Education reform remains one of our most significant challenges today. It tends not to produce stark headlines nor is it ever the topic of sustained debate in any public arena. Yet major reforms are necessary and the Ministry of Education has set about making such changes to create better opportunities for our young people—even if the pace is not as robust as some of us seek. Such changes will bring with them the inevitable discomfort and dislocation. 

We all know we need to improve student performance, certainly in the public sector, and we all know there are a number of key factors involved in reaching this goal: (1) ensuring schools are equipped with adequate resources (2) placing properly qualified teachers in classrooms and giving them the authority to manage (3) getting parents to share in the responsibility for educating their children and working with schools, and (4) placing effective leadership is in place to run schools. A serious weakness in any area will necessarily have a negative effect on student performance.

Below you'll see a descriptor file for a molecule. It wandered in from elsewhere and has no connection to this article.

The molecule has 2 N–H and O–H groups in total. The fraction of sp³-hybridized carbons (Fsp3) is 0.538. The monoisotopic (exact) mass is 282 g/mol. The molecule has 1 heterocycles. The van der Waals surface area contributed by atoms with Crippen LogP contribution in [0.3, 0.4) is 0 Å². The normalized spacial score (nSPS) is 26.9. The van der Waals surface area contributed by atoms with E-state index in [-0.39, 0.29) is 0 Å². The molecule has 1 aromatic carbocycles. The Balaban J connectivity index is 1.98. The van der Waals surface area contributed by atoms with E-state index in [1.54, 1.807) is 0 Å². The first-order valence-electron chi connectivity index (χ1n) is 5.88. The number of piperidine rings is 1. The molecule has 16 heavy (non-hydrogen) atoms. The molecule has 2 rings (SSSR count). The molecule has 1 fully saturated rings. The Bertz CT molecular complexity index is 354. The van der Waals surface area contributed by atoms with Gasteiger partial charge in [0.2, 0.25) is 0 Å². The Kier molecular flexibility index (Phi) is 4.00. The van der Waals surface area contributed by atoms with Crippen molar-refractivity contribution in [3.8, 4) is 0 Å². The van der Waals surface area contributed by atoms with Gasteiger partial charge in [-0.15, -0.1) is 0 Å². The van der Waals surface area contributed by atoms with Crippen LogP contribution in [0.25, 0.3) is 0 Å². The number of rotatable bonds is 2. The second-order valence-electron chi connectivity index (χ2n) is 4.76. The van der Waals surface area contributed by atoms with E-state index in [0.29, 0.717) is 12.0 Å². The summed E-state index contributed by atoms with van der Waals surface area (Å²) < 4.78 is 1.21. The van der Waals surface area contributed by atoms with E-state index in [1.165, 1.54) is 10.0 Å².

We now have good data by which we can assess student performance—through the Cambridge Curriculum exams—and this can be done across schools. The Ministry has this information and can therefore provide comparative assessments of schools. There is no doubt the Ministry is using this information along with an abundance of other data as the basis for some of their recent decisions.

As these decisions become public it is important to focus less on the personalities involved than the rationale for the decision in the first place. Few will disagree that there are some teachers who should not be teaching—they have little interest in students and perform their work in a purely perfunctory manner. In a similar vein, there are some principals who should vacate their offices forthwith since the performance of their students is significantly lower than their counterparts and there have been no signs of improvement. Harsh words, perhaps. But if we can celebrate the successes of good schools, good principals and good teachers we have to be honest and bold enough to remove the incompetents among us. We need no other reason than for the sake of our children and our country.